As the Provost of Morling College, my role is to provide leadership to faculty, staff, and programs. I oversee the day to day and operational functions of the College, including its management, goal-setting, and organisational culture. My role is to ensure excellent delivery of Bible and Theology, Online, Education, and Counselling awards.
I also have the opportunity to teach undergraduate, postgraduate, and online classes in leadership, church dynamics and health, spiritual formation, and ministry. I chose to serve at Morling because my greatest joy is seeing women and men being shaped as disciples and leaders, and seeing them grow more in love with Jesus every day.
Probably pride and self-reliance. I think I have a natural tendency to rely on whatever gifts and talents I have, and to shy away from dependency on Christ. But when I fall into this habit, things begin to unravel in my personal spiritual life and in my ministry. The Spirit challenges my pride, and invites me to abandon such self-reliance.
It’s a passage, rather than a verse: Philippians 3:7–16. I want this to be my passion and heart and prayer—to consider whatever gain I had as loss for the sake of Christ and his gospel. I want to be found in him and filled with his righteousness. More that that, I want to know Christ, “the power of his resurrection and participation in his sufferings, becoming like him in his death.” I want this to be my prayer, pressing on to take hold of it, straining toward the goal of faith in Jesus Christ.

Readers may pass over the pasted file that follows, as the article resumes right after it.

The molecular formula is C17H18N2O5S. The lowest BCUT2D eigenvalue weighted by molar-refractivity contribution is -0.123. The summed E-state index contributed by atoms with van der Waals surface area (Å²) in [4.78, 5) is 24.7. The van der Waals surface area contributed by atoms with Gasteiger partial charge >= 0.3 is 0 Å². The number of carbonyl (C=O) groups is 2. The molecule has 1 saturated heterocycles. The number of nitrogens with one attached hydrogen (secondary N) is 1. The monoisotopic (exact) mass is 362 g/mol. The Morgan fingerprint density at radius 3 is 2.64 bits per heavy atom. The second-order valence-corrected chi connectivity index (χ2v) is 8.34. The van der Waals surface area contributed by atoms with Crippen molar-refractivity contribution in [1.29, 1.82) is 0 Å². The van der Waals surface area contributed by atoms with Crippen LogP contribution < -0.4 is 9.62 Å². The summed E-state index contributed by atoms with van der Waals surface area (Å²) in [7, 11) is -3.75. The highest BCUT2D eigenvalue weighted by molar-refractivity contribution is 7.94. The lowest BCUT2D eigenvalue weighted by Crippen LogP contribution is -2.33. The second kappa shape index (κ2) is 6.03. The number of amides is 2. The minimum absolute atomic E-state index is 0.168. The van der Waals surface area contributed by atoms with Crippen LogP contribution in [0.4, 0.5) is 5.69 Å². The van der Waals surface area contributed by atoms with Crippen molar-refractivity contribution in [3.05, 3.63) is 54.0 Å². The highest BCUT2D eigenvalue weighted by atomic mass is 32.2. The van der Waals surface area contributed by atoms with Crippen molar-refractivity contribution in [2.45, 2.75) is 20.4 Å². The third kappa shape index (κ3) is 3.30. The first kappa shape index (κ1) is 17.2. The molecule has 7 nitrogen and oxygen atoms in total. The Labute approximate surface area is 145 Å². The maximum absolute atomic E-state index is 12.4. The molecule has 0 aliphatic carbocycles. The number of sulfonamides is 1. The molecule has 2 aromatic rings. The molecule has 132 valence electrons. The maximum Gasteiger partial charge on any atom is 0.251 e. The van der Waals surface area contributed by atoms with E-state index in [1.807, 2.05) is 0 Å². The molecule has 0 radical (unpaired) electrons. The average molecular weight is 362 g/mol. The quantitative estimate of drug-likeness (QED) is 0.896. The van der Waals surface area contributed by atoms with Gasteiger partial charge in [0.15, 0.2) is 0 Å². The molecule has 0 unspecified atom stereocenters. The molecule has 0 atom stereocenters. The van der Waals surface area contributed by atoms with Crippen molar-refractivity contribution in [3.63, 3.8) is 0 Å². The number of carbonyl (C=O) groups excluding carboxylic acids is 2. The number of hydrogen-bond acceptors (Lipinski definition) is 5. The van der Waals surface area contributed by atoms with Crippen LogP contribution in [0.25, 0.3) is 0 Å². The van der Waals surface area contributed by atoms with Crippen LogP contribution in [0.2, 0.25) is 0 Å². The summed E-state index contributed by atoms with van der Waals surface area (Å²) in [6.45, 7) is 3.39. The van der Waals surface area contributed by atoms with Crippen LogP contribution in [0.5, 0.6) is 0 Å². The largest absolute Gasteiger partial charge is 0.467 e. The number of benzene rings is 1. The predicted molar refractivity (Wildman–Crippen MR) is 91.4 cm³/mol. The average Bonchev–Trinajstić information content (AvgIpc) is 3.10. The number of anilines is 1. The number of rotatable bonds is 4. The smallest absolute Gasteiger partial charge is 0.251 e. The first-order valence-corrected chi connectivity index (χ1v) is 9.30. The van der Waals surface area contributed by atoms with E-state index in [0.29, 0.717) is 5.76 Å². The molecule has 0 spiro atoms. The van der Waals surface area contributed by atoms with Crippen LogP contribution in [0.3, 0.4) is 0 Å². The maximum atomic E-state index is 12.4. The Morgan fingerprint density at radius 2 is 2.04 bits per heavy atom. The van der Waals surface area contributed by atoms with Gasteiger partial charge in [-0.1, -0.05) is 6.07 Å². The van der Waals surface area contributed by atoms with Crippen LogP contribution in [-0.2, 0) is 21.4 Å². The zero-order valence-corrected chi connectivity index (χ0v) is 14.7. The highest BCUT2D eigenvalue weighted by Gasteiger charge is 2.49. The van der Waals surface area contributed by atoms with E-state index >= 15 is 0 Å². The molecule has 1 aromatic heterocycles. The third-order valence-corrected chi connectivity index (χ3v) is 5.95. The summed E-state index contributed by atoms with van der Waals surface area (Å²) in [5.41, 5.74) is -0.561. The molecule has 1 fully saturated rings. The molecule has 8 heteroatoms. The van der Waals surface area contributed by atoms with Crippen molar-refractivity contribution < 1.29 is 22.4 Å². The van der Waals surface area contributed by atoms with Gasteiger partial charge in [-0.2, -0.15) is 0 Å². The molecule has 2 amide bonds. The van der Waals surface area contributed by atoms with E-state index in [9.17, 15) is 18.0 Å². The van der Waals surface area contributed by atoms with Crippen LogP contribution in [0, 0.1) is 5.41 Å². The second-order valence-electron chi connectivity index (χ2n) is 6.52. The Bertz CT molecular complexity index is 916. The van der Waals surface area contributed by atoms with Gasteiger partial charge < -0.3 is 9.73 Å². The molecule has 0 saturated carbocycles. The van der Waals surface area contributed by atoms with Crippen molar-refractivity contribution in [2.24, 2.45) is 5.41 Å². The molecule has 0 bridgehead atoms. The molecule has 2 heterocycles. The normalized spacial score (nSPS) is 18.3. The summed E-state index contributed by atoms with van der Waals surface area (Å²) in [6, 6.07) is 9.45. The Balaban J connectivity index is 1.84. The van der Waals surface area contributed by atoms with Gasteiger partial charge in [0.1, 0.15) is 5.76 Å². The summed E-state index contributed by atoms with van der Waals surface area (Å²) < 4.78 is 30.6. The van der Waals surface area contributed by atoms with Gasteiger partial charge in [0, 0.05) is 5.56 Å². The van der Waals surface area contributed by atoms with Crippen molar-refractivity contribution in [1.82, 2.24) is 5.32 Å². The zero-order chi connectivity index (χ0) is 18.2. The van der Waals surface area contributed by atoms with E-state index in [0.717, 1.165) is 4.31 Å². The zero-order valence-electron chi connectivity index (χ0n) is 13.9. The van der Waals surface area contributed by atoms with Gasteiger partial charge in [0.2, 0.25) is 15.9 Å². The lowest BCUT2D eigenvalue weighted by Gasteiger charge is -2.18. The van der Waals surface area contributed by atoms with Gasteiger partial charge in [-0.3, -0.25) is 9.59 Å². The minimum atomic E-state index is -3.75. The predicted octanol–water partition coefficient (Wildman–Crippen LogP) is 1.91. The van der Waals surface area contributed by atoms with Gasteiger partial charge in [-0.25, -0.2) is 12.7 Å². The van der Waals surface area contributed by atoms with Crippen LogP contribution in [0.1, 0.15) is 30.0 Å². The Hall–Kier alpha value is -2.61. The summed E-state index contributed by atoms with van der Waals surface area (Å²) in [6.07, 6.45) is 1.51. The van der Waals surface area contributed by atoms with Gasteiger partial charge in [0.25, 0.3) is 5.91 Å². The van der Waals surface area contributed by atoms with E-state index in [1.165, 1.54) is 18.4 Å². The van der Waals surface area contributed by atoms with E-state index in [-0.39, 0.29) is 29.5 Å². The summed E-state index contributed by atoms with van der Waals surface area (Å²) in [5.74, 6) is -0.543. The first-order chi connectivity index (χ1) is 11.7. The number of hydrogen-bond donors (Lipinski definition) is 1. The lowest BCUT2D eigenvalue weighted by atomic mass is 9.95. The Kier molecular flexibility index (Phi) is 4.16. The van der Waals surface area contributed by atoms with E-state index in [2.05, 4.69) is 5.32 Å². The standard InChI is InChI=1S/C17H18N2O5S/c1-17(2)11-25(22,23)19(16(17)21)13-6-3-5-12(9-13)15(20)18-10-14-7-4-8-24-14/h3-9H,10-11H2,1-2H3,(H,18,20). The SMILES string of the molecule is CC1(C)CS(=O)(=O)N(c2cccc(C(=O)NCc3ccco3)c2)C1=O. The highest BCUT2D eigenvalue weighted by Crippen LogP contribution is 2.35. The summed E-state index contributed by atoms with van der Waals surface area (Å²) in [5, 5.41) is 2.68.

That Jesus is the vine, and we are the branches. He calls us to remain in him (and he in us), and bear much fruit. Apart from him, we can do nothing. This means that humility, repentance, and dependence on God's empowering presence reside at the heart of all genuine Christian discipleship and witness and ministry. As Christians, we must be completely aware of our inadequacy and God's sufficiency, and rely on the Spirit who fills us with his immeasurable faith and hope and love.
We’ve lived in North Epping for 12 years, and the friendships we’ve built there will last a lifetime. Our children have grown up there, and local families have welcomed them into their homes and lives as their own. Through countless meals, sleepovers, community fairs, sporting events, school graduations, coffees, conversations, and chance encounters, we’ve grown with our neighbours—laughing, crying, celebrating, and doing life together. We many lifelong friends in the local neighbourhood. These friendships and community with our neighbours help us live out our witness to Jesus, in an earthy, local, tangible way.